By Niina Paasikallio
At eighteen most teenagers have a lot to get used to. Ryan was no different. Everything was normal for him with a sister, Amanda, and two loving parents. But all of that changed one night when he was left alone. What came afterwards no teenager would ever be prepared for. He became a dragon.
Right away I was hit by the author’s writing. It was clear, detailed, and at times, long-winded. This may sound like a complaint, but it’s not. Long sentences with many modifiers and clauses are no problem, and I particularly enjoy them. In fact, I tend to write similarly. But, I know what complaints I’ve received about my writing, and I hope—as one author to another—she will be careful. Many out there are not of the same ilk or don’t have the same appreciation for it. One sentence uniquely exemplifies this:
He squinted his eyes and finally saw the door, taking a few unsure steps toward it.
Besides that, her premise is interesting and could have a lot of potential. The story and worlds she’s created are unique and she has enough characters for many future plots, but a lot of the faults may work against it.
First off is POV. The beginning of the story was the best for me mainly because we only see Ryan, so everything is painted in his perspective. However, as soon as Amanda, his sister, enters, the POV jumps back and forth. Ultimately, this creates the effect of being tossed around on a rollercoaster. Every time I get situated in one direction with one POV, I get jerked around, heading the opposite way. If this were under control the whole flow of the narrative would improve.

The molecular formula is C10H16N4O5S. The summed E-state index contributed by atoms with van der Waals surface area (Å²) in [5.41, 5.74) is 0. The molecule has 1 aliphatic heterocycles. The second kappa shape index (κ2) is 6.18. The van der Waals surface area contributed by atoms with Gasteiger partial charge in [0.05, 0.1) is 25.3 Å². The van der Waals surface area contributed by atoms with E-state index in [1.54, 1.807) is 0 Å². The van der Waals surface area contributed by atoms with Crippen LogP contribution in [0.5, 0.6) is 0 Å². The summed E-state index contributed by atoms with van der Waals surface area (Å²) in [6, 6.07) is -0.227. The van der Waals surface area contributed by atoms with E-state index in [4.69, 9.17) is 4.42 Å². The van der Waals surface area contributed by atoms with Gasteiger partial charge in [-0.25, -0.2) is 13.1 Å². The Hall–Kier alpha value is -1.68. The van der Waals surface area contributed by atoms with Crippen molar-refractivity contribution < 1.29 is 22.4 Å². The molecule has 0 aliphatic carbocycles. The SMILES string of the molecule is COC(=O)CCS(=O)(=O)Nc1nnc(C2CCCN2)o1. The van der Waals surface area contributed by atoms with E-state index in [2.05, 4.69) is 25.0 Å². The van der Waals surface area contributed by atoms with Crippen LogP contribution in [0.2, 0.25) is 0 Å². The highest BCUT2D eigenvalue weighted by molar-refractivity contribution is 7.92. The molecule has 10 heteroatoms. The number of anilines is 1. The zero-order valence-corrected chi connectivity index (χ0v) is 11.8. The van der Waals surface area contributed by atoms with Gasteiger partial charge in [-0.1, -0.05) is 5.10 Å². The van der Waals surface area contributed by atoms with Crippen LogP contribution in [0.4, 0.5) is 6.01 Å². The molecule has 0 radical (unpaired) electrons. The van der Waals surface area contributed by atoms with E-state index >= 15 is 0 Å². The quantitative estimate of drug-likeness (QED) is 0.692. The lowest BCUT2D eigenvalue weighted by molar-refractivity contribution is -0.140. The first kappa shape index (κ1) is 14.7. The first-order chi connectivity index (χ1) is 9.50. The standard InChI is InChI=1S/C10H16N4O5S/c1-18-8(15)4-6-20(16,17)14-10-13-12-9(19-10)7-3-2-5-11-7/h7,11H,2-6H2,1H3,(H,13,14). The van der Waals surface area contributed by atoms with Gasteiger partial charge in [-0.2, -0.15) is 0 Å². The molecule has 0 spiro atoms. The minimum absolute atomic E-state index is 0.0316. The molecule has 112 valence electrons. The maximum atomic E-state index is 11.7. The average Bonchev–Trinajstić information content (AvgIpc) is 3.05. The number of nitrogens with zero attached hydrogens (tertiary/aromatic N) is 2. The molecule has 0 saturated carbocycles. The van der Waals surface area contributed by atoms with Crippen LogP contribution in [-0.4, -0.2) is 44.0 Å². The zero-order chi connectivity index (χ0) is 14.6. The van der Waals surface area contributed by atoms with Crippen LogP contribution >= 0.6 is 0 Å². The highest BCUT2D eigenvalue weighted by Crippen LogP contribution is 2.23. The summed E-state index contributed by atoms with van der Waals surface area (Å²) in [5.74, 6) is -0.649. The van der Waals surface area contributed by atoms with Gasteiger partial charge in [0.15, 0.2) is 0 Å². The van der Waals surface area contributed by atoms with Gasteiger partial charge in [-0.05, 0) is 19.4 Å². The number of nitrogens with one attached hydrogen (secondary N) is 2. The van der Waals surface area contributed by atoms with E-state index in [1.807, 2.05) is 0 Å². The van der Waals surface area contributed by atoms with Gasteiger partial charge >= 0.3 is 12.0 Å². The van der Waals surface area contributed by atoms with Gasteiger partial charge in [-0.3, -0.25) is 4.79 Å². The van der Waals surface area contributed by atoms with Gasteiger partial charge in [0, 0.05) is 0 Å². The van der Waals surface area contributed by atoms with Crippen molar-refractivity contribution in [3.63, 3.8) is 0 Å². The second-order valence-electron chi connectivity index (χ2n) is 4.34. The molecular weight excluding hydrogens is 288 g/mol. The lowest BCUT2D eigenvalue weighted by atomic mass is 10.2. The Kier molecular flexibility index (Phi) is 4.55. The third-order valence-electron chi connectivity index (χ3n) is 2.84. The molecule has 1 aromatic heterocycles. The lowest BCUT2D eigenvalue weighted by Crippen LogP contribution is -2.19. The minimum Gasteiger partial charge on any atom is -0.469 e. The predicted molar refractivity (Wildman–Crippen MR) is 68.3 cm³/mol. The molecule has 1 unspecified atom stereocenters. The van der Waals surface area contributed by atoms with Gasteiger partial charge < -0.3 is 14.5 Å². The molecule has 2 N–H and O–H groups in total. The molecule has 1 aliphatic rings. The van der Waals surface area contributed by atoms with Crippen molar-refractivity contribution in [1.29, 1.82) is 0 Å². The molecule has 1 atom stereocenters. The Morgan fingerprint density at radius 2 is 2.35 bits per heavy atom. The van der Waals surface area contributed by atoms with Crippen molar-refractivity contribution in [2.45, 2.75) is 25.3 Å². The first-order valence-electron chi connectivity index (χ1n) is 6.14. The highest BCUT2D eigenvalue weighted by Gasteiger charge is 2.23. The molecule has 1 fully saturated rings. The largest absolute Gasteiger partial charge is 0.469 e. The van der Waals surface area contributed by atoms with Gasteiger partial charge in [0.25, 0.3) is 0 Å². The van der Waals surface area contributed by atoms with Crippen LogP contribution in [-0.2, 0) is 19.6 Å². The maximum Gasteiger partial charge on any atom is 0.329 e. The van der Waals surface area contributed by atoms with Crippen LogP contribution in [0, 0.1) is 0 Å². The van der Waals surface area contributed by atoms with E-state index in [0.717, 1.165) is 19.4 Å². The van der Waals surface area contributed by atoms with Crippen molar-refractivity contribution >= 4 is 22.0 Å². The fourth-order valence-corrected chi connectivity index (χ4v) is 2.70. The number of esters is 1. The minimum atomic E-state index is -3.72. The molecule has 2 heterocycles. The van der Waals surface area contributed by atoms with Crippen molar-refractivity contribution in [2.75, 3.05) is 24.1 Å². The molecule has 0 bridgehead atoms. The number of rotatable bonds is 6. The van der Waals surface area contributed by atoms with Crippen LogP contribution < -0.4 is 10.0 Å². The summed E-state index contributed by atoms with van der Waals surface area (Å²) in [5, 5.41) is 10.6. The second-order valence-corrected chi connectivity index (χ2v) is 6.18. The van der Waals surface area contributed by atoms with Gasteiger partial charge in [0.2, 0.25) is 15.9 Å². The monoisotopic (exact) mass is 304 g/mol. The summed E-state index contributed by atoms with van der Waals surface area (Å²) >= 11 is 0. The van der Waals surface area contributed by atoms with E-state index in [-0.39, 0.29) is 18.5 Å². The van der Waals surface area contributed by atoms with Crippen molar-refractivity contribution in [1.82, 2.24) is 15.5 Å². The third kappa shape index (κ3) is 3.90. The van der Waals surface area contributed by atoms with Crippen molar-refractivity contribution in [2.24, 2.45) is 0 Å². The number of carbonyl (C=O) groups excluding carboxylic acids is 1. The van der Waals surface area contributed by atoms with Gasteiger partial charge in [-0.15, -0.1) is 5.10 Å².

Second, the dialogue is weak if not nearly absent for most of the story. So much of this book happens in the character’s heads or in quick summaries of important discussions that most interactions are menial. Take only the dialogue from the beginning of Chapter Three:
“A dragon? Seriously?”
“That’s not possible.”
“You saw what happened. You remember this happened to you last night. Was that not possible?”
“It is true.”
“So he’s like…a real dragon.”
Sadly, this is how most of it plays out, despite my hopes for it being better.
I guess when it comes down to it: the real test of a book is whether or not the reader wants to skims. There are two reasons for this. One, the story is so riveting we want to find out what happens. Or two, the descriptions and wording and characters are so heavy-handed that we hope eventually something will happen. For me, this book was the latter.
Though my critique might sound bad, I obviously gave it a three-star rating. This is due to the fact that the writing wasn’t necessarily poor, but that the presentation was sorely in need of an overhaul. There were elements in the story that showed promise and seemed that with a little more time might shine more brightly. As it was, most of the side characters seemed flat, especially Ryan’s sister and Sor’Enia—though the latter became more interesting later on. In any case, a two-star book makes me cringe at its childish quality. I did not feel that here, rather, I was let down by the promise in the first chapter. I hope, if there is a sequel, the author kicks everything up a notch.
If interested, you can find the book here.
Or, check out the author’s website here.